“Taking these issues seriously would likely result in excluding the majority of credits available in today’s market,” Freya Chay, a program manager with the nonprofit CarbonPlan, said in an email. “I’m hopeful, but not holding my breath.”
Some are encouraged by its focus on best practices.
“If it looks boring, it’s probably on the right track,” said Amy Bann, head of supply and ecosystem at carbon market exchange Xpansiv, and a member of the ICVCM’s taskforce. (Xpansiv is planning to include an option for buyers on its platform to filter projects by ICVCM status.)
To address our editor’s eternal question: Is this all bullshit, dear reader?
Maybe. But it doesn’t matter, because it’s still a gold rush. Transactions reached $2 billion in 2021, according to Ecosystem Marketplace. Sixty-three percent of Fortune 500 companies have set mid-century climate targets, a survey from Climate Impact Partners found last year, and many of them are using carbon credits to get there.
Long story short: Observers say the next round of ICVCM documents, due out this summer, will need to be way more than a blank space.
“If the next one doesn’t look a little bit like legalese that really draws the line and makes it hard to blur it, then it’ll keep getting blurred, and things will be questioned,” said Zack Parisa, NCX’s CEO and co-founder.
TRAGIC KINGDOM — The culture clash between Disney and Florida Gov. Ron DeSantis (R) is escalating into a land war, Andrew Atterbury reports.
DeSantis on Monday requested a state investigation into Disney’s attempt to retain authority over its special land district near Orlando, which state lawmakers created a new board last year to oversee.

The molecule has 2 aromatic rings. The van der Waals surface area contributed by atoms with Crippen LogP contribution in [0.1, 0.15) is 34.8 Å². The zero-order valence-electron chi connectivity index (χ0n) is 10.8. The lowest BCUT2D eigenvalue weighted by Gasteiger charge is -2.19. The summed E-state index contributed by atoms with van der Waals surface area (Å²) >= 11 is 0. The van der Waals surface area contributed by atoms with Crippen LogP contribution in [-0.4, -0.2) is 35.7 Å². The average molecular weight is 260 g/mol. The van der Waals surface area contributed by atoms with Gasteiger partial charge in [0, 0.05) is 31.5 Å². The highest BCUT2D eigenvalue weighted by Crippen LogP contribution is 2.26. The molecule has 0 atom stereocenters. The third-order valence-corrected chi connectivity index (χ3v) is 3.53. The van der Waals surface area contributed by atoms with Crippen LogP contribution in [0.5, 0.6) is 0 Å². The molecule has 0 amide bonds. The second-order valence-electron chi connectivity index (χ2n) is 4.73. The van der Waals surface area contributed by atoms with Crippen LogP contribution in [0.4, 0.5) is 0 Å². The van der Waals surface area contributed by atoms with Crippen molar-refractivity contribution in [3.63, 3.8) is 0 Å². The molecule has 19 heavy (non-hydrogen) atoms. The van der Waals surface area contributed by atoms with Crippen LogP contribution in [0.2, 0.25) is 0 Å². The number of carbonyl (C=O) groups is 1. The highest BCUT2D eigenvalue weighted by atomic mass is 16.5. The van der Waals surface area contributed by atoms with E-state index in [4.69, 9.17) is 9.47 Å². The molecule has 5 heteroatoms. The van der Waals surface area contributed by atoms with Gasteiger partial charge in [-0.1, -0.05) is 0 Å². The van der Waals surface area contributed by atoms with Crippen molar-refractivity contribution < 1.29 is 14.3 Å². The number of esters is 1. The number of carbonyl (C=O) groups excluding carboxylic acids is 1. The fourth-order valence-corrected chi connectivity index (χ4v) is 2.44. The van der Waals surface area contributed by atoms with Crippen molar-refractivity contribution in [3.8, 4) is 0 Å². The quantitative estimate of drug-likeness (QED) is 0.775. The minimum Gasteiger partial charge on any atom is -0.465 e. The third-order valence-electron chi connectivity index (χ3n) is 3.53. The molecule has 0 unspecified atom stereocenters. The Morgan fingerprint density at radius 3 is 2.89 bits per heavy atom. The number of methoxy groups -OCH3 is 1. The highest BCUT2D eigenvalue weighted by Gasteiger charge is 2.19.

Disney CEO Bob Iger called Florida’s retaliation “anti-business” and “anti-Florida.”
“The company has a right to freedom of speech just like individuals do,” Iger said at Disney’s annual shareholders meeting Monday, as reported by CNN.
SNOW PATROL — California’s snowpack is the deepest in more than 70 years, officials said Monday — great news, as Camille von Kaenel reports, but also posing a threat of springtime flooding.
The potential for disastrous flooding is highest in the southern San Joaquin Valley, which lies below the southern Sierra Nevada, where the snowpack was at 306 percent of normal — an all-time record.
Officials are worried about snowmelt overwhelming rivers and reservoirs later in the spring and summer. “It is truly an extraordinary moment, but we don’t get to stop and enjoy that for too long,” said Karla Nemeth, the director of California’s Department of Water Resources.
GAME ON — How many T. Swift songs did we reference in today’s edition? Email Jordan with your answer.
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— Texas lawmakers’ efforts to protect the fossil fuel industry are threatening the state’s rise to primacy in renewable energy production, according to the Financial Times.
— Bloomberg takes a look at how OPEC’s production cut will affect efforts to fight climate change.
— In case you were wondering, the West’s wet winter hasn’t solved the Colorado River crisis. The Washington Post has that story.